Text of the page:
apparently for some people using it in the sun for 15-60 minutes causes a overheat

i have not witnessed, but i hope it gets resolved/is not true


On that note, i have to say the one thing that i am happy about Steve leaving Apple (though his death was so very saddening) is that now Apple won't try to make stuff that becomes invisible when its turned sideways...

Hope they can resolve any issues with the "new iPad's battery (i assume that's a large part of the problem)" before the next one...

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post #5 of 81
Quote:
Originally Posted by Cpsro View Post

has anybody else found that the on-line apple store is currently off line?
new mac pros coming today?

Yes. It's in a "We'll be back soon" state.
post #6 of 81
Well, with three million sold on launch, I think it was already fair to call the new iPad "hot".

:-)
post #7 of 81
Quote:
Originally Posted by nicolbolas View Post

apparently for some people using it in the sun for 15-60 minutes causes a overheat

i have not witnessed, but i hope it gets resolved/is not true

I don't think it can until the 4th gen iPad outside of some iOS update that clocks the GPU lower, which I assume they had a razor focus on before its release.

Quote:
On that note, i have to say the one thing that i am happy about Steve leaving Apple (though his death was so very saddening) is that now Apple won't try to make stuff that becomes invisible when its turned sideways...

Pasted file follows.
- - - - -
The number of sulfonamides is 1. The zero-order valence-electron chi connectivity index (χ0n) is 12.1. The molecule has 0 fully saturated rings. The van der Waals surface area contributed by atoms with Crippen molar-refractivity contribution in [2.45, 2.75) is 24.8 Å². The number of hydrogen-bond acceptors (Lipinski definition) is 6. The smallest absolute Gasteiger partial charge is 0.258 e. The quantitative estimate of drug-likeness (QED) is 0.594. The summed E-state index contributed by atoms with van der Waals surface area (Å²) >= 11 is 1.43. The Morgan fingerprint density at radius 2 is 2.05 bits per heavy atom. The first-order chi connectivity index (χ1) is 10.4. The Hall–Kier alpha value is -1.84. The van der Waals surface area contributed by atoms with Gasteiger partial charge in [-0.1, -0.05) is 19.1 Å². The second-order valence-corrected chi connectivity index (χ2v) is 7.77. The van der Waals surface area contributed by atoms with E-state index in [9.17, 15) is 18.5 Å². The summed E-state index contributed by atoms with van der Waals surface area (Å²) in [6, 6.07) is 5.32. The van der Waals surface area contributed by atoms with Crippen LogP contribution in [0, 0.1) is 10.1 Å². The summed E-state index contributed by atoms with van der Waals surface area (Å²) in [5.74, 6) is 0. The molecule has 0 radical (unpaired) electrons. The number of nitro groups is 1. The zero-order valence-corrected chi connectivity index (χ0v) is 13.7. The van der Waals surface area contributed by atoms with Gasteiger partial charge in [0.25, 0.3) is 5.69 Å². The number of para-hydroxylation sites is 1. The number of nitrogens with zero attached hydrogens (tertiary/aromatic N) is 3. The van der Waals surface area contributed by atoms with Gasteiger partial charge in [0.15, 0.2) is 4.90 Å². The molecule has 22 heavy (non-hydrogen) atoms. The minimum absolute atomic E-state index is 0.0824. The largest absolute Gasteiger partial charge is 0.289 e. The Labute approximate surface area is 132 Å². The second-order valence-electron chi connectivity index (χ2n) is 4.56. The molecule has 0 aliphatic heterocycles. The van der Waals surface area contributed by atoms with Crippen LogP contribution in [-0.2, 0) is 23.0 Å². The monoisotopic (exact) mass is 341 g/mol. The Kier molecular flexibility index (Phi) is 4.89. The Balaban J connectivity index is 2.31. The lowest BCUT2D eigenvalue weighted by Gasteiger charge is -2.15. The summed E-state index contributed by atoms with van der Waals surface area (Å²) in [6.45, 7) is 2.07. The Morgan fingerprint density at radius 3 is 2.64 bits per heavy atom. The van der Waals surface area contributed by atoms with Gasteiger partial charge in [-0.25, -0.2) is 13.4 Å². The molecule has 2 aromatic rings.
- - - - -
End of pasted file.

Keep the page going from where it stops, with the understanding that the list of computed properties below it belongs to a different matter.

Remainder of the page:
I can't be certain but based on lead times for development I expect Steve would have had in his hands the new iPad with its thick battery. It's a trade off and drastically less battery life was not an option. Note that Apple has has been a leader battery life a this directly affects the user experience. Also note Apple, under Jobs, has released thicker and heavier iPhones in subsequent releases. This is the most drastic but the display is 8x the area of the iPhone. Bottom line: The iPad will get thinner and lighter as the technology permits.

Quote:
Hope they can resolve any issues with the "new iPad's battery (i assume that's a large part of the problem)" before the next one...

The issue is with the display requiring a very powerful GPU. As the article mentions they moved the RAM from being on the Apple ASIC (A5 chip) to being external to the package and having its own her sink. That GPU need a low of power to push pixels to that display. That needs a larger battery. I assume this will get somewhat resolved next year but it will probably be a few years before a 25W battery is feasible again.

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post #8 of 81